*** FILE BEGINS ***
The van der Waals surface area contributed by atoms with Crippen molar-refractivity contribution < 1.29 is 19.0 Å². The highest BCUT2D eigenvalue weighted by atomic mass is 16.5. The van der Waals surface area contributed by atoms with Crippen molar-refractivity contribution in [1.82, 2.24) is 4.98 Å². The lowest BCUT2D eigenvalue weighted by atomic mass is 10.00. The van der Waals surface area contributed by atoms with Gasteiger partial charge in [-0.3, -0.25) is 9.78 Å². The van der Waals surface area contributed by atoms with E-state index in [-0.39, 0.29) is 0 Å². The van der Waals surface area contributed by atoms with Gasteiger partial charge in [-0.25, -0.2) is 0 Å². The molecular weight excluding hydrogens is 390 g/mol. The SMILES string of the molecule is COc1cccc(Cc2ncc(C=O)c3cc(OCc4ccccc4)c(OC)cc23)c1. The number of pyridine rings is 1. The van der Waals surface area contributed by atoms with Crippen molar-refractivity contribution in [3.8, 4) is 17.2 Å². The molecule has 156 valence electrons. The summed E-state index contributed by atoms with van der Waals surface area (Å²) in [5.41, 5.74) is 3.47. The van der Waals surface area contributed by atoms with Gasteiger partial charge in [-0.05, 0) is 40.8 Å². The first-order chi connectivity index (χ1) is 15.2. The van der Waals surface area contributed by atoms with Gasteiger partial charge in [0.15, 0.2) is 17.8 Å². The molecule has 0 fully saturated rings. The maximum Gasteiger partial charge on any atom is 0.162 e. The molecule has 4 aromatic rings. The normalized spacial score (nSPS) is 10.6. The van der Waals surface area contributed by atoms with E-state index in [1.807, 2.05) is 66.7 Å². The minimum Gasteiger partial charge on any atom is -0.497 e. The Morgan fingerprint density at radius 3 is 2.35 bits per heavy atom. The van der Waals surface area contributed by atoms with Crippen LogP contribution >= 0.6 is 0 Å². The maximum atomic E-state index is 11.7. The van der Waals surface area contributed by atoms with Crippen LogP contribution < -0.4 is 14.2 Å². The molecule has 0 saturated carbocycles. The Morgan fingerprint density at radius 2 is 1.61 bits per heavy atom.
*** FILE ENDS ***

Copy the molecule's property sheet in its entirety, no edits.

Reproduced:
The van der Waals surface area contributed by atoms with Crippen molar-refractivity contribution < 1.29 is 19.0 Å². The highest BCUT2D eigenvalue weighted by atomic mass is 16.5. The van der Waals surface area contributed by atoms with Crippen molar-refractivity contribution in [1.82, 2.24) is 4.98 Å². The lowest BCUT2D eigenvalue weighted by atomic mass is 10.00. The van der Waals surface area contributed by atoms with Gasteiger partial charge in [-0.3, -0.25) is 9.78 Å². The van der Waals surface area contributed by atoms with E-state index in [-0.39, 0.29) is 0 Å². The van der Waals surface area contributed by atoms with Gasteiger partial charge in [-0.25, -0.2) is 0 Å². The molecular weight excluding hydrogens is 390 g/mol. The SMILES string of the molecule is COc1cccc(Cc2ncc(C=O)c3cc(OCc4ccccc4)c(OC)cc23)c1. The number of pyridine rings is 1. The van der Waals surface area contributed by atoms with Crippen molar-refractivity contribution in [3.8, 4) is 17.2 Å². The molecule has 156 valence electrons. The summed E-state index contributed by atoms with van der Waals surface area (Å²) in [5.41, 5.74) is 3.47. The van der Waals surface area contributed by atoms with Gasteiger partial charge in [-0.05, 0) is 40.8 Å². The first-order chi connectivity index (χ1) is 15.2. The van der Waals surface area contributed by atoms with Gasteiger partial charge in [0.15, 0.2) is 17.8 Å². The molecule has 0 fully saturated rings. The maximum Gasteiger partial charge on any atom is 0.162 e. The molecule has 4 aromatic rings. The normalized spacial score (nSPS) is 10.6. The van der Waals surface area contributed by atoms with E-state index in [1.807, 2.05) is 66.7 Å². The minimum Gasteiger partial charge on any atom is -0.497 e. The Morgan fingerprint density at radius 3 is 2.35 bits per heavy atom. The van der Waals surface area contributed by atoms with Crippen LogP contribution >= 0.6 is 0 Å². The maximum atomic E-state index is 11.7. The van der Waals surface area contributed by atoms with Crippen LogP contribution < -0.4 is 14.2 Å². The molecule has 0 saturated carbocycles. The Morgan fingerprint density at radius 2 is 1.61 bits per heavy atom.